GlaxoSmithKline reveals speaker, consulting fees

Share this article:
GlaxoSmithKline said it paid nearly $15 million in fees in the second quarter to US healthcare professionals for speaking and consulting services.

A 121-page report posted by the Anglo firm in December highlights amounts given to 3,700 KOLs and other providers. Payees received $3,909 on average. The highest-paid recipient on the list was a specialist in rheumatology-allergy and immunology at Brigham and Women's Hospital in Boston, who received $99,375.

Such fees are often made in exchange for talks or consulting services in therapeutic areas that coincide with a company's marketed products. GSK's asthma/COPD treatment Advair Diskus was the fourth best-selling drug in the US in 2008, according to IMS Health. Deirdre Connelly, GSK's president North America pharmaceuticals, said: “These are professionals who should be fairly compensated for the services and expertise they provide. There are strict guidelines about how we work together.”

GSK and other drug firms have been drawing back the curtain on payments to doctors ahead of legislation that could make such disclosures mandatory.

As of press time, both the healthcare reform bill that cleared the House last year and the Senate bill include language meant to increase public disclosure of payments.

Earlier this year, Eli Lilly became the first major drug company to provide a detailed list of consulting and speaker fees when it posted its faculty registry, disclosing $22 million in first-quarter compensation paid to almost 3,400 US physicians and other healthcare professionals.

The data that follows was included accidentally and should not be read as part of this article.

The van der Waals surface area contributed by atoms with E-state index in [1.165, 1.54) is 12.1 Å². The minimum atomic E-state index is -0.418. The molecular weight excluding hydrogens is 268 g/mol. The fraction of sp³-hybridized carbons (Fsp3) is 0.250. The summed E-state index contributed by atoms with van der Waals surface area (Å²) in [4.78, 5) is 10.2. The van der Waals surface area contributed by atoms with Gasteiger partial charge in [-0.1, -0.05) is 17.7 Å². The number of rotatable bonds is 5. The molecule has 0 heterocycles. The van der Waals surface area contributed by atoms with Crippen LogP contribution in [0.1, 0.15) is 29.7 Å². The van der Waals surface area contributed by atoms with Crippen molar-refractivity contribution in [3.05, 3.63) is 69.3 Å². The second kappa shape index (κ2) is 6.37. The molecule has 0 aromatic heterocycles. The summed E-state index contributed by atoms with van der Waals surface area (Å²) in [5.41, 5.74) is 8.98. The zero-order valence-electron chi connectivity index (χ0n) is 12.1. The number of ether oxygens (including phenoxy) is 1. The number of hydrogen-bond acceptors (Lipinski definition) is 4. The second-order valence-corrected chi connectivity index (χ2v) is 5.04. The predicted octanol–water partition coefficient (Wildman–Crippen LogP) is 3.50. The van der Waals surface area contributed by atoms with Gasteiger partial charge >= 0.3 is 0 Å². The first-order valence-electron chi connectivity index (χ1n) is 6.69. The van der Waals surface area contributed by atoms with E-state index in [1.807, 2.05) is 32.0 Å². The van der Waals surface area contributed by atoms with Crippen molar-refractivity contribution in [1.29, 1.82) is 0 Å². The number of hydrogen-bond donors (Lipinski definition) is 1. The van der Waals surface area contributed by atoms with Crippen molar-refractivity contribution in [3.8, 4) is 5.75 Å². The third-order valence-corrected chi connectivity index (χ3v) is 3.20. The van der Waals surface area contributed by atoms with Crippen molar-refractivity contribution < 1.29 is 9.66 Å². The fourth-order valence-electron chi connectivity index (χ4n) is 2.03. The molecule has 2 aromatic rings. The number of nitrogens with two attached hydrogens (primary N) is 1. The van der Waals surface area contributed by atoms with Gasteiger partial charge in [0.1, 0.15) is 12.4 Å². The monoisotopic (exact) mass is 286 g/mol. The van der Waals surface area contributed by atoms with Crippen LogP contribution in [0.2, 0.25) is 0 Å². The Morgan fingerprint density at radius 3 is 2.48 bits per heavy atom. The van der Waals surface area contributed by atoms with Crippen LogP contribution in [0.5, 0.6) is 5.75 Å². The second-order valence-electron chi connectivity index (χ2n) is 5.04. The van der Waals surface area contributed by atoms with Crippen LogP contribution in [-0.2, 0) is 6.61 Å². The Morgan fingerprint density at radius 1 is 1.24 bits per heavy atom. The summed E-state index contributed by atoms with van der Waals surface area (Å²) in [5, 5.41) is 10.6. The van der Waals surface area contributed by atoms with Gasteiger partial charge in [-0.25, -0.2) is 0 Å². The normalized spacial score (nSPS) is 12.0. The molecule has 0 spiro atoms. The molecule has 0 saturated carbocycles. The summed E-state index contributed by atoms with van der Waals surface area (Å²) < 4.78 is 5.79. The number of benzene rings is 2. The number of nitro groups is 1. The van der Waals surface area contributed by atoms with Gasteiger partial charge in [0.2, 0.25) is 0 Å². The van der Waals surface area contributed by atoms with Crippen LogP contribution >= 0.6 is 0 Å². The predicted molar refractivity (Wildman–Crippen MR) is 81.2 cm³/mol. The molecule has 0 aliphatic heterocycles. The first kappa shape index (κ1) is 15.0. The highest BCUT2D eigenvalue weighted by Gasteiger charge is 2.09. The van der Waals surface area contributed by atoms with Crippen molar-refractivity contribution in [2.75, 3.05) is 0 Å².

Next up was Merck, which said it shelled out $3 million in speaker fees to US doctors during the second quarter.
Share this article:
close

Next Article in Features

Email Newsletters

More in Features

Headliner: Proteus CEO takes an original path

Headliner: Proteus CEO takes an original path

Andrew Thompson, CEO, Proteus Digital Health

Leadership Exchange: How Do We Get Beyond the Pill?

Leadership Exchange: How Do We Get Beyond the ...

As its focus moves from manufacturing to service, pharma needs to partner with healthcare neophytes as well as established players. James Chase asks six experts to assess the risks and ...

FDA and off-label uses: a balancing act

FDA and off-label uses: a balancing act

FDA's current re-examination of its off-label promotion policies in light of the First Amendment is a delicate balancing act between its rock-solid traditional enforcement posture and a diverse new electronic ...